It was a sultry day in August. Sofia lay on her bed, her eyes closed. She heard Isabela, her sister, playing with her cousins downstairs. Cousin Diego's radio drowned out baby Ana's wailing.
Quietly, Sofia tiptoed out of the room. She darted down the stairs, through the kitchen, and out the back door, unnoticed. Out on the lawn, Sofia ran as fast as she could. The wind rippled through her black curtain of hair as she ran. Sofia ran down the noisy street, past the clear brook, and into the woods. As Sofia threw herself onto the pine-needle-covered ground, she felt the quietness of the woods settle around her.
This was Sofia's quiet place, her thinking spot. It was her secret place to escape the noise and chaos of her home. This was where Sofia came when she felt angry or confused. Sofia thought in the quiet shade of the tall trees. She felt protected.
Tilting her head back, Sofia gazed up at the bright sky through the pines. Why had she done this, why? Why had she forgotten her Spanish? Sofia longed for the days when the melodic language flowed freely off her tongue. The days when she communicated in Spanish with ease with her grandma, easily switching languages back and forth with her parents.
Sofia still remembered her classmates' harsh words . . . "Spanish is the poor people's talk." Her face burning, Sofia vowed to herself never to speak a word of Spanish again. That was back in Iowa, where her parents had worked in a factory from dawn to dusk.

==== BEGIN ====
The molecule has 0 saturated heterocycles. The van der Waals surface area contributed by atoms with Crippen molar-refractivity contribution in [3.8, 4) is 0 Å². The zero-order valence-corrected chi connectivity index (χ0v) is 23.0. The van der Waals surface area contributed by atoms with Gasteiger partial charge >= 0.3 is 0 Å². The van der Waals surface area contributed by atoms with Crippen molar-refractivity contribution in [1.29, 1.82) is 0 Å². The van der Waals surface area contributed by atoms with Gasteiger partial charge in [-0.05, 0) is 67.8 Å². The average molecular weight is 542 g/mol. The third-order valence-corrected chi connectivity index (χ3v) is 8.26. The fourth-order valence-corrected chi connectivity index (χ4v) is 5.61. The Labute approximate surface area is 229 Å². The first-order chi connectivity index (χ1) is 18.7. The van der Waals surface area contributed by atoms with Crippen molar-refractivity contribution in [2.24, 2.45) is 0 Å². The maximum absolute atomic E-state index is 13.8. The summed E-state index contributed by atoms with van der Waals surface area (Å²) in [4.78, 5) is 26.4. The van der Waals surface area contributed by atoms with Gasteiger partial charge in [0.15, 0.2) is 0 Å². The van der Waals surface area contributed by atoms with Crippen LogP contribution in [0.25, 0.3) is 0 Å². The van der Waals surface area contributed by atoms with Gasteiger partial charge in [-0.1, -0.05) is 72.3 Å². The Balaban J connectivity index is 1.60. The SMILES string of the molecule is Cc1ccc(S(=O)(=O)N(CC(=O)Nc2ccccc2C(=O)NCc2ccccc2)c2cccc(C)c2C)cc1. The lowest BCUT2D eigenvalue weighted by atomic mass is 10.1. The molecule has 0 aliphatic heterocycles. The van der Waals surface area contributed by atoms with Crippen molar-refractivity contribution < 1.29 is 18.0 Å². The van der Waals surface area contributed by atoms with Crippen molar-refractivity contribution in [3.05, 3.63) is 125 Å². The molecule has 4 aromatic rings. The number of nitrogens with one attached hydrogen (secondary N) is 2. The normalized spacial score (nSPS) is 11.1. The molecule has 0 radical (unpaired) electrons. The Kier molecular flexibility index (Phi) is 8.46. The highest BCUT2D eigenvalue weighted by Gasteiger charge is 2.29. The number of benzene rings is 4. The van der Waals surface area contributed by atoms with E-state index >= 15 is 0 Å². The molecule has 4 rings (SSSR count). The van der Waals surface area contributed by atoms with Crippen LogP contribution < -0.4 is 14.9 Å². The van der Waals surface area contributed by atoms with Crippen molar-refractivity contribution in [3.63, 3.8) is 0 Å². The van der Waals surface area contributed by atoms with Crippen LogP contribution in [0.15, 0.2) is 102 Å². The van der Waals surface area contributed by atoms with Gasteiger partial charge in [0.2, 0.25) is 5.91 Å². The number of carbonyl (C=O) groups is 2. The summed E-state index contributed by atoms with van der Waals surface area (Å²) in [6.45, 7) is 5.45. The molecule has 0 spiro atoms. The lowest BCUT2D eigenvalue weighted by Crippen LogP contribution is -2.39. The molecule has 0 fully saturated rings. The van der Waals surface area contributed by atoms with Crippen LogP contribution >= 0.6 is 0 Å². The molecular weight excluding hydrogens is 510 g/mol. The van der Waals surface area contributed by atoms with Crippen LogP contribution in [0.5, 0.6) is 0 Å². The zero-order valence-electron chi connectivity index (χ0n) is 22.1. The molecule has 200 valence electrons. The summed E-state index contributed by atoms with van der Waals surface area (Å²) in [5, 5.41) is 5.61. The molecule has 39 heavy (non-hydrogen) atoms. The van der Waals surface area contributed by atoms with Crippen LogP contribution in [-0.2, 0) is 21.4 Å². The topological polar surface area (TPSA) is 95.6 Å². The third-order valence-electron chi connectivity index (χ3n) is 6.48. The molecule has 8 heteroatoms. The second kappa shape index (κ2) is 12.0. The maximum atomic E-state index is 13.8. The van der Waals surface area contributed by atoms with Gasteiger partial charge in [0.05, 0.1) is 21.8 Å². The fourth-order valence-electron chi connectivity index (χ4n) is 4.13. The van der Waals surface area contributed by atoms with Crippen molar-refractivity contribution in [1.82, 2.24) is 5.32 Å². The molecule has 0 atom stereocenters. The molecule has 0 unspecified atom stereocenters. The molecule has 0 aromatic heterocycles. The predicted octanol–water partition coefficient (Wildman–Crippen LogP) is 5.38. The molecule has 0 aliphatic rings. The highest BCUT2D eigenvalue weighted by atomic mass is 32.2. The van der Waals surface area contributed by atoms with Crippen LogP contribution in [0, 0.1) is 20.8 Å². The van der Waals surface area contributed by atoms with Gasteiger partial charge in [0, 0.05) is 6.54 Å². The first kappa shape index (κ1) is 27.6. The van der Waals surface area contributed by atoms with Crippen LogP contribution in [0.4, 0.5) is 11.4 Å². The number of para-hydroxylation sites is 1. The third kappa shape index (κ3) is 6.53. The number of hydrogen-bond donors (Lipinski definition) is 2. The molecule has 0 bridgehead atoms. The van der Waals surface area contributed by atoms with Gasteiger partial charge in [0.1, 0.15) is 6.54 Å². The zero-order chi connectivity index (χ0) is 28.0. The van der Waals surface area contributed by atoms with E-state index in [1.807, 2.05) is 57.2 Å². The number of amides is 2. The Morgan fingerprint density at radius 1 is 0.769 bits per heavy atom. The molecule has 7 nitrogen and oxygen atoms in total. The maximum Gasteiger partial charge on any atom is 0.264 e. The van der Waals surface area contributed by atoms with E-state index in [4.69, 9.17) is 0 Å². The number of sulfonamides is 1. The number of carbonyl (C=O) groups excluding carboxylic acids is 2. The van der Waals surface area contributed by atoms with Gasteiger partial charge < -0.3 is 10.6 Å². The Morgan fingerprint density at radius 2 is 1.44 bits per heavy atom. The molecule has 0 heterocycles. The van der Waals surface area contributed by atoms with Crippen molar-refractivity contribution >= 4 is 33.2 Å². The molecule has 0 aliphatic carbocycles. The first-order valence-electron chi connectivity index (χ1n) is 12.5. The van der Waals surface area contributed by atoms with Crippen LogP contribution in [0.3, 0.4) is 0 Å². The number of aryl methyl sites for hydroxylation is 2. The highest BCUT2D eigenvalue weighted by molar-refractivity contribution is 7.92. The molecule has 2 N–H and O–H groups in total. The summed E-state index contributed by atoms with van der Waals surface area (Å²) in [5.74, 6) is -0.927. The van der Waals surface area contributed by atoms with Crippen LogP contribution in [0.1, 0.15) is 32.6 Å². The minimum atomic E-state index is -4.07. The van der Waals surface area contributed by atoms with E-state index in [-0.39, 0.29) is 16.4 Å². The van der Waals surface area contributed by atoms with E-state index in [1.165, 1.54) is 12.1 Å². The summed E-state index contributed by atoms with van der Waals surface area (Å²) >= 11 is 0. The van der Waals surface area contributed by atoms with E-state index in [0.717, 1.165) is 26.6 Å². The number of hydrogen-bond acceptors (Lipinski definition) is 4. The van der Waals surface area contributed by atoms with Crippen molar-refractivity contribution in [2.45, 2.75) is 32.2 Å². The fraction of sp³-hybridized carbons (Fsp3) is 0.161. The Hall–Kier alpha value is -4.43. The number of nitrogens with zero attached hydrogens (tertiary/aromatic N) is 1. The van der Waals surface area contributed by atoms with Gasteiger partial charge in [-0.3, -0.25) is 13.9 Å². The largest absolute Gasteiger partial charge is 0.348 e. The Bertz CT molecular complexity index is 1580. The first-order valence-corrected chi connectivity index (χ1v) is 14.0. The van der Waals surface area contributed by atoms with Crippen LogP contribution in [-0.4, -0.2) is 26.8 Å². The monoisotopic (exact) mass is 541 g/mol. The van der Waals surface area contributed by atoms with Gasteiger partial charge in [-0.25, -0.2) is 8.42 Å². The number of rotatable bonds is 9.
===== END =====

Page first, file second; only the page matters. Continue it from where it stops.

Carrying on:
Then one night, the phone rang. It was Sofia's Uncle Manuel, who lived in Minnesota. Tio Manuel had urged Sofia's Papi to move north, where there were better jobs with better pay.
So the family had moved. Now Sofia's family lived in a small house in a suburb of Minneapolis with Tio Manuel's family, Sofia's aunts, and her grandma. Papi and Mama both had full-time jobs. Sofia would be entering the seventh grade in the fall, Enrique kindergarten, and little Isabela pre-school.
Sofia's life was so different in the United States than it had been in Mexico City, where her family had lived until she was four. Although Sofia hadn't been back to Mexico since, she was determined to return. She missed her friends and family in Mexico.
Sofia stood up. Shaking off the dirt, she began making her way home, slowly but steadily Sofia knew she would never change her ways to be popular again. She knew that her mistake would make her stronger than before, more ready to face new challenges. Sofia would never be the same. Easing the back door open, Sofia knew she would relearn her Spanish. Whatever it would take, she could do it.